It was mid-afternoon and I was up as I had to get my X-ray reports. I was about to shower and smelled bacon—and I don’t eat pork. My motel has kitchenettes, which is why I fork over extra dough to stay here due to my food intolerances and allergies and the cost of eating out—and I was pissed off that some neighbor was frying up swine and stinking up my room. Within one minute, however, it smelled like my home state of Washington, which is like an earthy perfume with a base note of a wood burning fireplace.
My brain screamed, “Fire!” I looked out the window, but it was daylight and I get a whiteout effect. I had noticed it was a hair overcast earlier, as clouds equal more pain, but when I went to the window, the sky was black and the smoke was blowing toward me, but the corner of the building that juts out was blocking my view. I thought a plane had crashed, but my brain said, “Burning wood.” I flew out of my room and went to the hall around the corner that has a window that faces the same direction and presumed the fire was from that boarded-up hotel, even though I can’t see far and it was so black out from the smoke.
Then I panicked. I knew there was a gas station right next to the hotel and figured the whole ‘hood was going to blowup. I went back down the hall to try to find someone, but I can’t see people well, just figures and color. I noticed a guy with a big cart of sorts, and know there are a couple of employees who clean up the halls and rooms after someone moves out. I made an educated guess and yelled, “¡Oye! ¿Qué pasó? ¡Hay un gran fuego afuera!”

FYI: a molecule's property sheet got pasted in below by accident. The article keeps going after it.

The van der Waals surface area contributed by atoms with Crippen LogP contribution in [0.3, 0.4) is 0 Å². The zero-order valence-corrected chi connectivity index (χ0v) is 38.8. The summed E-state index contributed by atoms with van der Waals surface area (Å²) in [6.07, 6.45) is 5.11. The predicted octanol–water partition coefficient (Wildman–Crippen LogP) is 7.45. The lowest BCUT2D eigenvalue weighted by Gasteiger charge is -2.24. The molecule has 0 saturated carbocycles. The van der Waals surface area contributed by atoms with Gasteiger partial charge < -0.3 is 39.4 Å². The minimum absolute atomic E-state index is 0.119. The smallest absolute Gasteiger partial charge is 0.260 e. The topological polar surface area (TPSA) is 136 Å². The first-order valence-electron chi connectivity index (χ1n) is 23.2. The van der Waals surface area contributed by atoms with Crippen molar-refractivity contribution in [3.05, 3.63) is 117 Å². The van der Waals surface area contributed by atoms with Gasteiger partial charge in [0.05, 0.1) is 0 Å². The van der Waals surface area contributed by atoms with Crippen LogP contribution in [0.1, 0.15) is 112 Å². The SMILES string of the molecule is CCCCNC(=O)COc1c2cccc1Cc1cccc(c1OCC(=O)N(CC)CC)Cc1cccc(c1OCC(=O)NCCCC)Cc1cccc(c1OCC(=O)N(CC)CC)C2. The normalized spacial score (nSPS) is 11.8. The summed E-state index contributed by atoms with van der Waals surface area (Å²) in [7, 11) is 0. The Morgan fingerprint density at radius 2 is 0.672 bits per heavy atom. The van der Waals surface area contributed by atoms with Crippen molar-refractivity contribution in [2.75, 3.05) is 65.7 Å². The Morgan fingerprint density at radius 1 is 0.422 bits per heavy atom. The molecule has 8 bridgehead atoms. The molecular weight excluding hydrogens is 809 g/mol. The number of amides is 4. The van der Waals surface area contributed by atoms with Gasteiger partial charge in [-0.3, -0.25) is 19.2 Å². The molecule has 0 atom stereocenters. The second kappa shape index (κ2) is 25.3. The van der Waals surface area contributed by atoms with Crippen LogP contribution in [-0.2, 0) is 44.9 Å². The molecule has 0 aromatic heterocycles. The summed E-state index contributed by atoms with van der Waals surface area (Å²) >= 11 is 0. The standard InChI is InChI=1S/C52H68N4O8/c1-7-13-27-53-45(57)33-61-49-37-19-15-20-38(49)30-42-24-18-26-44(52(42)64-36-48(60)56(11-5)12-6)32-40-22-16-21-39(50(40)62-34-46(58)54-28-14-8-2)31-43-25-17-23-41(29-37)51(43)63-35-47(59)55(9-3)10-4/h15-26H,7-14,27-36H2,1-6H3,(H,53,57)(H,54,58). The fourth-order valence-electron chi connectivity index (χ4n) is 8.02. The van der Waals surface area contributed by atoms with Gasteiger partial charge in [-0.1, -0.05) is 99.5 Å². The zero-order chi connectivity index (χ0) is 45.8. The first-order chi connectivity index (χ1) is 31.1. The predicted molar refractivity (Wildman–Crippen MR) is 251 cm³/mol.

The unknown employee came down the hall and told me in Spanish that the gran fuego afuera (big fire outside) was from the old hotel and then shut the window, so he didn’t seem too worried. I told him how I was afraid of fires and didn’t know what had happened. The whole motel smelled like a bonfire by then, including my room, but I threw on my sunglasses and grabbed my camera which I never use and went downstairs to get photos. This is when it no longer looked like a 787 Dreamliner—currently grounded—had crashed while trying to land at the nearby airport, but it still looked and smelled awful.